Initial VLCC Orders Confirmed by Trafigura

AI generated image of a VLCC
Updated Published

Trafigura, one of the leading chartering giants, is tackling the scarcity of contemporary supertanker capacity by venturing into the construction of its very first Very Large Crude Carriers (VLCCs).

The commodities trading powerhouse, with its base in Singapore, has inked a deal with Jiangsu New Hantong Ship Heavy Industry in China to build two crude carriers, each with a deadweight of 319,000 tons, scheduled for delivery in July and September 2026.

This move not only introduces Jiangsu New Hantong into the realm of VLCC construction but also represents the shipyard's largest project to date in terms of deadweight, surpassing the 209,000 dwt Newcastlemax bulk carrier it previously built for Oldendorff Carriers in 2021.

With the industry facing one of the leanest orderbooks across all segments, and very few VLCCs expected to be delivered in the coming years, numerous prominent shipowners like Fredriksen, Marinakis, Troim, and the Saverys family have been quick to secure new building slots.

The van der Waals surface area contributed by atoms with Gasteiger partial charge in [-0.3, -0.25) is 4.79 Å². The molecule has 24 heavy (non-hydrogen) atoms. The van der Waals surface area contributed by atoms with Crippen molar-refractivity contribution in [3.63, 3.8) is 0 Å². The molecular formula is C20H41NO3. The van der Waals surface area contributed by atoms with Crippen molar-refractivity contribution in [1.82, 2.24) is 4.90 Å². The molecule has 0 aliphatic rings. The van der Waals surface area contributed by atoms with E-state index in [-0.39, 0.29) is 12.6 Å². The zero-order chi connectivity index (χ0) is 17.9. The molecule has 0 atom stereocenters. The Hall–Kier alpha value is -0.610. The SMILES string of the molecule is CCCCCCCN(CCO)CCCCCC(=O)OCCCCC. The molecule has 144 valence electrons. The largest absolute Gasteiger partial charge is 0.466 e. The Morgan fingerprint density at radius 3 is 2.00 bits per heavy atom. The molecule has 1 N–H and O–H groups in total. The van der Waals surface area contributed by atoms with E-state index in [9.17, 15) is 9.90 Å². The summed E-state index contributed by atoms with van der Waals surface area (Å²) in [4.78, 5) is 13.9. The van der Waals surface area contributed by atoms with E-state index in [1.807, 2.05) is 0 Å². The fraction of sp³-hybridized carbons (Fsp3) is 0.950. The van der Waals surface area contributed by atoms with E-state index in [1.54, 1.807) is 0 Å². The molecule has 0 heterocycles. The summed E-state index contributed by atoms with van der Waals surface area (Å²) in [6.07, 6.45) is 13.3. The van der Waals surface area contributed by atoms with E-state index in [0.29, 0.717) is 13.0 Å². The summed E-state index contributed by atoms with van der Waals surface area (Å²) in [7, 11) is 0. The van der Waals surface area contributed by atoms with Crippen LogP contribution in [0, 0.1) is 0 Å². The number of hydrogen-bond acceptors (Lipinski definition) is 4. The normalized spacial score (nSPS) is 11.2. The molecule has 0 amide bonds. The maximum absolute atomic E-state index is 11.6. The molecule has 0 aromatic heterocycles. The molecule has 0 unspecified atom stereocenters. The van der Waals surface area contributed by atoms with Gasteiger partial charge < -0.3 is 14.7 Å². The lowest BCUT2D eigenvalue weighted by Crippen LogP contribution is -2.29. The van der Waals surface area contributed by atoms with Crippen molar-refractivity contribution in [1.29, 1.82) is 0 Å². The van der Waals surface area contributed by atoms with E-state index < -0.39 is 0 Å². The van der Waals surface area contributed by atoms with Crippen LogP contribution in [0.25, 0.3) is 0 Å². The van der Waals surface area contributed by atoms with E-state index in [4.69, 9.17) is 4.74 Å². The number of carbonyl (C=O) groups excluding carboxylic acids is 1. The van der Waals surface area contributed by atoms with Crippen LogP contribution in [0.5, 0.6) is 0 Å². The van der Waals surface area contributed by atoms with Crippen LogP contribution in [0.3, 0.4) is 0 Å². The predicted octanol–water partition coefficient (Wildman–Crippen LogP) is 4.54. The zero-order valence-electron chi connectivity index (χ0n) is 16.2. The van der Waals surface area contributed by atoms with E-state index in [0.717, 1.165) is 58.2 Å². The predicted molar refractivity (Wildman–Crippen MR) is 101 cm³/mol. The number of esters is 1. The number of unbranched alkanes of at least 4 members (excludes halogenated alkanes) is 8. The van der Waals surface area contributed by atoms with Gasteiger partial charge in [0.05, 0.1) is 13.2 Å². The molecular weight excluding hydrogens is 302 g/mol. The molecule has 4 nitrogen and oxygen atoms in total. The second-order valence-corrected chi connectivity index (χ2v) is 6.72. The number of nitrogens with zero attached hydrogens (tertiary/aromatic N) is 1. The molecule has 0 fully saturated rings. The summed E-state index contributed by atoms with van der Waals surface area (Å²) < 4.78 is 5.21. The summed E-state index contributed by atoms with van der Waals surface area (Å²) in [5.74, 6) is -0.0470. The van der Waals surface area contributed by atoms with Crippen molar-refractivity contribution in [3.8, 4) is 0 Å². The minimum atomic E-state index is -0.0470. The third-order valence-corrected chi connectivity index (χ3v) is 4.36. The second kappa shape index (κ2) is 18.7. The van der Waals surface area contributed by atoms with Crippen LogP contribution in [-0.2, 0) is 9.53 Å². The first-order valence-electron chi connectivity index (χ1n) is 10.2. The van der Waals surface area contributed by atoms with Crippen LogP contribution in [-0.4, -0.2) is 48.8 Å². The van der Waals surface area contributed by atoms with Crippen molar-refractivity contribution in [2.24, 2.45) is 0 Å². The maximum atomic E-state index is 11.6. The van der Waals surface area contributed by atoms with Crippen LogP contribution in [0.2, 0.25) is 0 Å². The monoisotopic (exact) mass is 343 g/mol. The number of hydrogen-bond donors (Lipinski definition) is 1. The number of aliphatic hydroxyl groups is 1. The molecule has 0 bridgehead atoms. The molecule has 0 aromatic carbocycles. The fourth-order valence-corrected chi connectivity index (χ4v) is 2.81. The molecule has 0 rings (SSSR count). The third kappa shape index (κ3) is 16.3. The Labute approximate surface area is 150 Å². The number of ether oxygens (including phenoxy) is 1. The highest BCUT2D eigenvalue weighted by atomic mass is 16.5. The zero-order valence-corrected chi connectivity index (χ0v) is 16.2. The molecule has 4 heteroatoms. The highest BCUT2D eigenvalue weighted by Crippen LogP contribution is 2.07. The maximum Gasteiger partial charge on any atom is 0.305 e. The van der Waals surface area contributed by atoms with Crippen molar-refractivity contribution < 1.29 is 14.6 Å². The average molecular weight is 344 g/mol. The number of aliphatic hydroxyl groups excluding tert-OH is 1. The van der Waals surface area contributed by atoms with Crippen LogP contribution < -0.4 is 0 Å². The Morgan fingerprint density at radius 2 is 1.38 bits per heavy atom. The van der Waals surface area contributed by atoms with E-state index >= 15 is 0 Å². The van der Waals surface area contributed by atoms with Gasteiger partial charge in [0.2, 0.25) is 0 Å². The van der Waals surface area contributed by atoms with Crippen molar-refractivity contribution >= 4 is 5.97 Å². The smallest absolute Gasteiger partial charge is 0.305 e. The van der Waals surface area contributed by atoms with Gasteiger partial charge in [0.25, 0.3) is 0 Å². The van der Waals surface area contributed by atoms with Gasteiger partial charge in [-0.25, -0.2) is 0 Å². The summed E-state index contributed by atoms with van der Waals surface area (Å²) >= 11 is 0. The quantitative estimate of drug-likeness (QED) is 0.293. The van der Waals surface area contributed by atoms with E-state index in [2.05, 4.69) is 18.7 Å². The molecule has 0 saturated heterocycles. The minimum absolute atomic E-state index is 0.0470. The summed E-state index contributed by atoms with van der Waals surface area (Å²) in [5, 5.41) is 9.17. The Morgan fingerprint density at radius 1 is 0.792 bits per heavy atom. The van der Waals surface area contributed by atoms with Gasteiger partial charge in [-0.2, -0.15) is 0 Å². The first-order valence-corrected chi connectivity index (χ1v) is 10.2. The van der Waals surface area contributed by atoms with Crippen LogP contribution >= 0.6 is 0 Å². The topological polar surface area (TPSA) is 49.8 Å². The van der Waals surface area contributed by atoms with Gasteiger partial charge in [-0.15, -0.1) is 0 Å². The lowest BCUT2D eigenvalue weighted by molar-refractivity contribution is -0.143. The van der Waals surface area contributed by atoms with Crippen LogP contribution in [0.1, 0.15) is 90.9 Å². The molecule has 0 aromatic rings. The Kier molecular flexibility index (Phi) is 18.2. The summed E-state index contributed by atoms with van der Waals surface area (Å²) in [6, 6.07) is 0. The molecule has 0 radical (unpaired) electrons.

The sector's aging fleet and a historically low addition of just 22 vessels to the global VLCC fleet last year have amplified the urgency. This year, fewer than 30 ships have been ordered, reflecting a shift towards alternative solutions due to limited yard capacity, predominantly occupied by other sectors. Trafigura's decision to collaborate with a newcomer to the VLCC market underscores the industry's adaptation to anticipated increases in global oil demand.

While the financial terms of Trafigura’s venture with Jiangsu New Hantong remain under wraps, industry insiders suggest a ceiling price of $120 million per vessel. Comparative data from Clarksons points to a going rate for new VLCCs in the 315,000–320,000 dwt range at around $128 million. Meanwhile, DHT has recently committed to up to eight new ships in South Korea, with an average cost of approximately $128.5 million each, highlighting the varied investment scales within the sector.